SAME same but different.
That's the England football side for you.
Since winning the title for the first time in 1966 at home, the English have been trying hard to get their hands on the FIFA World Cup trophy for the second time in their history.
They came close once in 1990 where the side skippered by Manchester United legend Bryan Robson finished fourth.
That England side had the likes of the most capped English player Peter Shilton, Gary Lineker and Paul Gascoigne.
England did not qualify in 1994, made the quarters in 2002 and 2006 and finished 13th in the last World Cup in 2010.
Some star players in the past two World Cups in particular Wayne Rooney failed to deliver so you can imagine the expectation from the fans this year.
Rooney obviously has grown as a player as in person and with the inclusion of some exciting youngsters in Daniel Sturridge, Danny Welbeck and Raheem Stirling, England looked to have finally got the team to end their winless drought.
The side has an excellent mix of experienced and young players, without doubt a bright future ahead for the team.
Despite being grouped in the 'pool of death' with four-time World Cup winners Italy, two-time winners Uruguay and Costa Rica, English football pundits rate the team highly.
When Costa Rica caused a major upset early yesterday beating Uruguay minus its star player Luis Suarez 3-1, Italy versus England mattered more than anticipated.
Italy drew first blood, a great dummy from veteran Pirlo to allow Claudio Marchisio to blast home the opener.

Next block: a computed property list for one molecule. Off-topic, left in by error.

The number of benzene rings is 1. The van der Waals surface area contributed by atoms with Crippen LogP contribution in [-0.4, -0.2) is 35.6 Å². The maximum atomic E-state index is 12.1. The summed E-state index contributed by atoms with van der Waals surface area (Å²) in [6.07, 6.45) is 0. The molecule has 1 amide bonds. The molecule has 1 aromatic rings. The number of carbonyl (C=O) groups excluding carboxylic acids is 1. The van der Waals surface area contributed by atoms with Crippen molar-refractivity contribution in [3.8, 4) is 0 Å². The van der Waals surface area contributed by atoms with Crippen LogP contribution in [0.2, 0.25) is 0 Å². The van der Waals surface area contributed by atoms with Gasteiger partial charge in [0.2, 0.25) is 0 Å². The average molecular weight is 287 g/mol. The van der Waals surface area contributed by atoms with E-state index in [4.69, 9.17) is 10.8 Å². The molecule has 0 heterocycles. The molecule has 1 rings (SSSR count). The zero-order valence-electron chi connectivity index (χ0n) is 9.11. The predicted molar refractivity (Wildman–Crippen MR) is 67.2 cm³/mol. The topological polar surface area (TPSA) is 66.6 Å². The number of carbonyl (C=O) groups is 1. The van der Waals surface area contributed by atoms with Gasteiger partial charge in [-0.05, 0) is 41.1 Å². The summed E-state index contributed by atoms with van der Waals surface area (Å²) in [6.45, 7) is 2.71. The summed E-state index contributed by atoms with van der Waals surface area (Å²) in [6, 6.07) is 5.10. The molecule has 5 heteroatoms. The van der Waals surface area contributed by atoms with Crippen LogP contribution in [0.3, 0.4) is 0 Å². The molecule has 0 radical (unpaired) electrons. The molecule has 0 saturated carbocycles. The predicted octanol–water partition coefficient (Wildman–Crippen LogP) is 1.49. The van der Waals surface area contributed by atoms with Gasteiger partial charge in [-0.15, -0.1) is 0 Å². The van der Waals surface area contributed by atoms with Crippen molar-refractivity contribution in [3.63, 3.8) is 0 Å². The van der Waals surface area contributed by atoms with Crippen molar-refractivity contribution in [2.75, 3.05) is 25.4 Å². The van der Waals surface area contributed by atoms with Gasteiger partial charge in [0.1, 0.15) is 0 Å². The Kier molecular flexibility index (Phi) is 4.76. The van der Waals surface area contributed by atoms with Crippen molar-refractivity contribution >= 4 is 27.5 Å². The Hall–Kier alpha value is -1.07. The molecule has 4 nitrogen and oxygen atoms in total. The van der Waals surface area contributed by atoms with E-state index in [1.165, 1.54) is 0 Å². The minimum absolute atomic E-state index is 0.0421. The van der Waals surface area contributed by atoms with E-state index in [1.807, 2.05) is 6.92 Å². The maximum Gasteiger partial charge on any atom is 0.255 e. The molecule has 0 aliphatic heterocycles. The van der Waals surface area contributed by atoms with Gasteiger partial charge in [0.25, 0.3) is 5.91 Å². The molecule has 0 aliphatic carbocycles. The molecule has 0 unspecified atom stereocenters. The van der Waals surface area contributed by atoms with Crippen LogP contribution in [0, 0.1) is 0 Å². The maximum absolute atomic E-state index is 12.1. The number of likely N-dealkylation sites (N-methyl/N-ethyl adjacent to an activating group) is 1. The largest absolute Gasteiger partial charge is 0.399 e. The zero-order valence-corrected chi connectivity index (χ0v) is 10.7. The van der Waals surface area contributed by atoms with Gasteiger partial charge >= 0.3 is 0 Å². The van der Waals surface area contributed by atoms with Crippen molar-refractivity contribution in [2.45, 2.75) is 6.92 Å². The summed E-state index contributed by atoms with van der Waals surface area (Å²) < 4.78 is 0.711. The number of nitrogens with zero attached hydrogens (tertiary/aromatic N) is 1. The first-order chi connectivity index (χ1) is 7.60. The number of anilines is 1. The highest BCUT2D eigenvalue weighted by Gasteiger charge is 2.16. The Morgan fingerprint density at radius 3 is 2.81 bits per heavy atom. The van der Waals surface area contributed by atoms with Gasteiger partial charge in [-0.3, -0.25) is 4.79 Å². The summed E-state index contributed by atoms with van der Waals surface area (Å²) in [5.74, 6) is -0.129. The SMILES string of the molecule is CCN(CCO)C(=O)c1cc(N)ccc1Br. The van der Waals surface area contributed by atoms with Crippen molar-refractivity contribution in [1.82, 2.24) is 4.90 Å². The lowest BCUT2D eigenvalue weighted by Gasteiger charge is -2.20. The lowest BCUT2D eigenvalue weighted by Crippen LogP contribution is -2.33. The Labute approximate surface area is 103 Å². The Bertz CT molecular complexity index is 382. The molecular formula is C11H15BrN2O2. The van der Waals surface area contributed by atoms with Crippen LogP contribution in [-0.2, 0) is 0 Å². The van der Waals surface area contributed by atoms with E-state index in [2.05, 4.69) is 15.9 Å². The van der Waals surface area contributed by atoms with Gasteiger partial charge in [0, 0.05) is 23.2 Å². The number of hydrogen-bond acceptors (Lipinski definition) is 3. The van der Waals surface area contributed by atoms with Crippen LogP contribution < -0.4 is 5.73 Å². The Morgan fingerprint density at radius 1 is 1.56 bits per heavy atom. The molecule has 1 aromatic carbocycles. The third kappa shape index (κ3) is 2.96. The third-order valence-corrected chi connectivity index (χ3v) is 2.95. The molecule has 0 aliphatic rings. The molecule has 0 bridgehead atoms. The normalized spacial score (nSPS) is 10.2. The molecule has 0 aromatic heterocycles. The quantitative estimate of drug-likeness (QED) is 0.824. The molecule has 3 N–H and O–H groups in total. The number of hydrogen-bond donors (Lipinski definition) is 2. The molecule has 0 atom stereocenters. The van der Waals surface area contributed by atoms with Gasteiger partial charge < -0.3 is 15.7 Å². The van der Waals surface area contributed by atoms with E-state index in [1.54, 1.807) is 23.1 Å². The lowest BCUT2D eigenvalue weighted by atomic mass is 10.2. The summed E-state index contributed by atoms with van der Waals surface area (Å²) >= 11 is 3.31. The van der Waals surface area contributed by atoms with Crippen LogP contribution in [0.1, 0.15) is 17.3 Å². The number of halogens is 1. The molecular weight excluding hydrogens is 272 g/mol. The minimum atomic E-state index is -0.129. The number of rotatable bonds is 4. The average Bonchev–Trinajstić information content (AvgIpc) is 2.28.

Two minutes later, Rooney's excellent cross found Sturridge unmarked and the Liverpool striker pushed in the equaliser.
England looked right in the game but lost focus early in the second spell allowing Mario Balotelli a free header to give Italy the 2-1 lead.
Despite numerous attempts, the score remained the same.
So what happened to England? Will they finish like they did in the previous World Cups.
England looked a better side except for Rooney who still can't find the form he is known for with Manchester United.
The Steven Gerard-skippered side despite having slightly less possession took 18 shots at goal compared to Italy's 12 and forced nine corner kicks.
Italy committed more fouls — 12, managed only two corner kicks and were caught off side seven times to none of England.
They had the statistics of the winning side.
England failed in defence, leaving an attacker like Balotelli, who knows about English football having spent two seasons with Manchester City, unmarked maybe the biggest mistake the side has made.
They face a must win against Uruguay with Suarez who should be ready for the all important match.
The Three Lions does not need to look too far for inspiration; the disastrous finish in the 2010 World Cup should be enough to get them back on track.
On the brighter side, there is no lack of quality goals in Brazil this year.
Ivory Coast's two within a minute that downed Japan 2-1 had the crowd at home on their feet.
Fixtures (today) - 4am Switzerland-Ecuador, 7am France v Honduras, 10am Argentina-Bosnia and Herzegovina